Over the past 20 years, the NTSB has listed the lack of positive train control as a contributing factor in 25 crashes. Those include the Amtrak wreck last year in Philadelphia in which a speeding train ran off the rails along a curve. Eight people were killed.
Even without positive train control, there are still safeguards in place at the Hoboken terminal.
NJ Transit trains going into Hoboken have an in-cab system that is designed to alert engineers and stop locomotives when they go over 20 mph, according to an NJ Transit engineer who spoke on condition of anonymity because he was not authorized to discuss the accident.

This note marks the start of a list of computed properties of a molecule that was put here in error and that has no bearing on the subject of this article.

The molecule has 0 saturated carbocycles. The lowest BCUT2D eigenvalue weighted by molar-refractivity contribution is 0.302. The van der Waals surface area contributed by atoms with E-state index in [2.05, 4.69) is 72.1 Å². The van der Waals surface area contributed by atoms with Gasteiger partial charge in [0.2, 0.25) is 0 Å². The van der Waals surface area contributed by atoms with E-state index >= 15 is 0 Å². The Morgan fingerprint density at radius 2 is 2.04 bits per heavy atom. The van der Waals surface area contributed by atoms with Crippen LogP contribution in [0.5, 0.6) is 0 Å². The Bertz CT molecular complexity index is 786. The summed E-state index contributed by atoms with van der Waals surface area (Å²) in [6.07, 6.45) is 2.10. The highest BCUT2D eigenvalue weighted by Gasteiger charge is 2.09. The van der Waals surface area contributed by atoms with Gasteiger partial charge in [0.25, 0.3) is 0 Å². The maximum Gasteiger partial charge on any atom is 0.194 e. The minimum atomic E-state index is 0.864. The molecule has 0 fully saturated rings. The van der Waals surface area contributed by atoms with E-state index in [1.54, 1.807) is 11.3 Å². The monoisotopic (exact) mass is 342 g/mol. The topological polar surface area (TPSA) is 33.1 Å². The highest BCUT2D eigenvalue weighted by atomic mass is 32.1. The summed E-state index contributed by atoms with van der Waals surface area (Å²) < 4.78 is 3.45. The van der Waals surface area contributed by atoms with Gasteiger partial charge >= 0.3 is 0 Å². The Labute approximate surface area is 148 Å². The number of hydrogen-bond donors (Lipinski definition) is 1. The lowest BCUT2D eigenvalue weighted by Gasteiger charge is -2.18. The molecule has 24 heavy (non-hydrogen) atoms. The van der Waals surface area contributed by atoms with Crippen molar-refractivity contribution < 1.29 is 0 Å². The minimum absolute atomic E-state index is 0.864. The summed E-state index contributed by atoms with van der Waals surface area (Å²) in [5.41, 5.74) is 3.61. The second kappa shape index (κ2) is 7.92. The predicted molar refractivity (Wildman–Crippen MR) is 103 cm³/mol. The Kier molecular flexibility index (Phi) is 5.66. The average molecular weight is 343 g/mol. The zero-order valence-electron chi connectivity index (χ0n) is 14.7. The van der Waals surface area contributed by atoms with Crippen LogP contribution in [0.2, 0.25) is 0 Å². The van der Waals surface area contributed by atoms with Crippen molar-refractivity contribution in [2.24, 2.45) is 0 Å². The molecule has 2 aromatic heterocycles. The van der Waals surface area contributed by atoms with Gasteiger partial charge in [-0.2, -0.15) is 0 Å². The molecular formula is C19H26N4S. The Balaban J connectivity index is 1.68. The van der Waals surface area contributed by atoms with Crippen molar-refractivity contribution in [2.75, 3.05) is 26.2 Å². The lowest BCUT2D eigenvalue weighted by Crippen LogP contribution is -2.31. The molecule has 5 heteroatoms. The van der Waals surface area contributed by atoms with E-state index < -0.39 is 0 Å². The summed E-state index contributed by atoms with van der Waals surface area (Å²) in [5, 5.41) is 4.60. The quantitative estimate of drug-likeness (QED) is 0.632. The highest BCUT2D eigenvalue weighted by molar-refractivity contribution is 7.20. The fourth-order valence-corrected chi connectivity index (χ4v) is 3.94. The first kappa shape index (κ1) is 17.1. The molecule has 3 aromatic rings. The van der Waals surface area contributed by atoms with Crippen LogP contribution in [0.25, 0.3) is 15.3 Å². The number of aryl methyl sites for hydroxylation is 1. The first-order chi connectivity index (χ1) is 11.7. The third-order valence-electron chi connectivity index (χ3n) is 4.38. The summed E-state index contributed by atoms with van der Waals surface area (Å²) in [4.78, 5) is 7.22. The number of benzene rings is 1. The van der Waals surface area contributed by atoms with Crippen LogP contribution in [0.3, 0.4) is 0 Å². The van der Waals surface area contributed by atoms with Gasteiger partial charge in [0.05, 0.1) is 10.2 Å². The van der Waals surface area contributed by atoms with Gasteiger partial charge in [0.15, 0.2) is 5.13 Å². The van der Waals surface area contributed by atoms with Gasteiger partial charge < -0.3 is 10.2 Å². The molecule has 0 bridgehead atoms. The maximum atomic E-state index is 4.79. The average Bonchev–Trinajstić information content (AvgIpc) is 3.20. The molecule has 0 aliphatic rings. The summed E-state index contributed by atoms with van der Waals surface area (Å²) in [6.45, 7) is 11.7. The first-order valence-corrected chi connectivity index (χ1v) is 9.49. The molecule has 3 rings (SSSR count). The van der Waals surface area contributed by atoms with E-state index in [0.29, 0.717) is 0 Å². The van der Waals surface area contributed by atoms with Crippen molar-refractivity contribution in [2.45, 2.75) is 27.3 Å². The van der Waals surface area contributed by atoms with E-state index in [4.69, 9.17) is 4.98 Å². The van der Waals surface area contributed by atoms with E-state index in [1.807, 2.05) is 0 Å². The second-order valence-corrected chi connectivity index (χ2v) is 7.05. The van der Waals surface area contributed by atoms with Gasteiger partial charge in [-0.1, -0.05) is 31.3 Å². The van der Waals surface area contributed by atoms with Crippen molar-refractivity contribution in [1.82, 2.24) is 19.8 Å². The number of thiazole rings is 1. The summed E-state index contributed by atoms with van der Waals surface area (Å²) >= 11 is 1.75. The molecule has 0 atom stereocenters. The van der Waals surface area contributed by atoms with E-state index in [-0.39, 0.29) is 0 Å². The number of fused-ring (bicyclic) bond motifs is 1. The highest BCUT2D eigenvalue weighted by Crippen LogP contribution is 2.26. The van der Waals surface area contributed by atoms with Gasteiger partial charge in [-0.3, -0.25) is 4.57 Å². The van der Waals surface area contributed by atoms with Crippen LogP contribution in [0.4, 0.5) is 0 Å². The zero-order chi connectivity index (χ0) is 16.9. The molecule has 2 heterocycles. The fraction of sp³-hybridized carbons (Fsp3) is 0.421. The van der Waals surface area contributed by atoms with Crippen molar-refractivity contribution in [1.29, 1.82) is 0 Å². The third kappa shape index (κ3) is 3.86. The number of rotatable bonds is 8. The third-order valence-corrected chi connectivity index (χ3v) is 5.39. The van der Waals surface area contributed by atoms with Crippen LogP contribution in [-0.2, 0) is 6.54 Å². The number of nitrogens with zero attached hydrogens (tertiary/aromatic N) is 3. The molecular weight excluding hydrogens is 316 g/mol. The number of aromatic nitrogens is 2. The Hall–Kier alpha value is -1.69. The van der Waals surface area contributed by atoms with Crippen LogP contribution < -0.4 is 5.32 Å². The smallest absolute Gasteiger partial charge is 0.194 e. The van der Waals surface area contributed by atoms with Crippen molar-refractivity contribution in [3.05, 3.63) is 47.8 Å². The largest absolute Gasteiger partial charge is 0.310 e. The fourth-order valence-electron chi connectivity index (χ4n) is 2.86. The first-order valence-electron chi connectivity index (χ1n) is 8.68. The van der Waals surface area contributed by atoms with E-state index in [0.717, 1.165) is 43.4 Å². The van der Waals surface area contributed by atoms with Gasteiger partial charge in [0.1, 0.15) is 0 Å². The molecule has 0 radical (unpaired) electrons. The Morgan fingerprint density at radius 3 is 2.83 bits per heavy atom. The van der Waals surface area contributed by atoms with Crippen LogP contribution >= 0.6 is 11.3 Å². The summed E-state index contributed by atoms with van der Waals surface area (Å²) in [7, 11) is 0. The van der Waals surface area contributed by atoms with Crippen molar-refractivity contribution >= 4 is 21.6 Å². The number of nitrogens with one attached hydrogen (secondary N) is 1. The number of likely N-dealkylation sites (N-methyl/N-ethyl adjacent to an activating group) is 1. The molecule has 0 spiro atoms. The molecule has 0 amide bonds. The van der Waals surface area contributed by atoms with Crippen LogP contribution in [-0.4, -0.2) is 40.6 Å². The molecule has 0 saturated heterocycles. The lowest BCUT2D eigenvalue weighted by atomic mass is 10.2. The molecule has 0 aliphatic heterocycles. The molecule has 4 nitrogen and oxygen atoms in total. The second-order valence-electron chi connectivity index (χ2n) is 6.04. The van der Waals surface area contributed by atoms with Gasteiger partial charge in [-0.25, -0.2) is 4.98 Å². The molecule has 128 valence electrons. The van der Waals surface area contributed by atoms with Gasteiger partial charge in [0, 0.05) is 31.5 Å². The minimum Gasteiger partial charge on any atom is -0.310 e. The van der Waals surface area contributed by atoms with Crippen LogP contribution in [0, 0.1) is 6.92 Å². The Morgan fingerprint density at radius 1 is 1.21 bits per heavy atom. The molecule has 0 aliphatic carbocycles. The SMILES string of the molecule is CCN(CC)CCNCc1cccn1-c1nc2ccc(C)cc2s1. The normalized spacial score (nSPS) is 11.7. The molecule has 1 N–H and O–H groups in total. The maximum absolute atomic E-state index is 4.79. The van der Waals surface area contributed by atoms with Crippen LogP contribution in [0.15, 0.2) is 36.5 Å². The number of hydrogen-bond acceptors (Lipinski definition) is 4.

Trains like the one in Thursday's crash also are equipped with an alerter system — a sort of dead man's device — that sounds a loud alarm and eventually stops the train if the engineer goes 15 to 20 seconds without touching the controls.
But it was unclear whether those mechanisms kicked in or would have made a difference if they had.
The Hoboken terminal handles more than 50,000 train and bus riders daily, many of them headed into New York. After arriving at Hoboken, the commuters take ferries or PATH commuter trains across the river to the city.
Passengers said the train, which set out from Spring Valley, N.Y., was crowded, with standing room only in the typically popular first few cars, but authorities had no immediate estimate of how many were aboard.
More than 100,000 people use NJ Transit trains to commute from New Jersey into New York every day. With the Hoboken station still closed as of Thursday evening, NJ Transit trains out of Penn Station in Manhattan were crowded with commuters forced to find a detour around Hoboken.
With files from CBC News and Reuters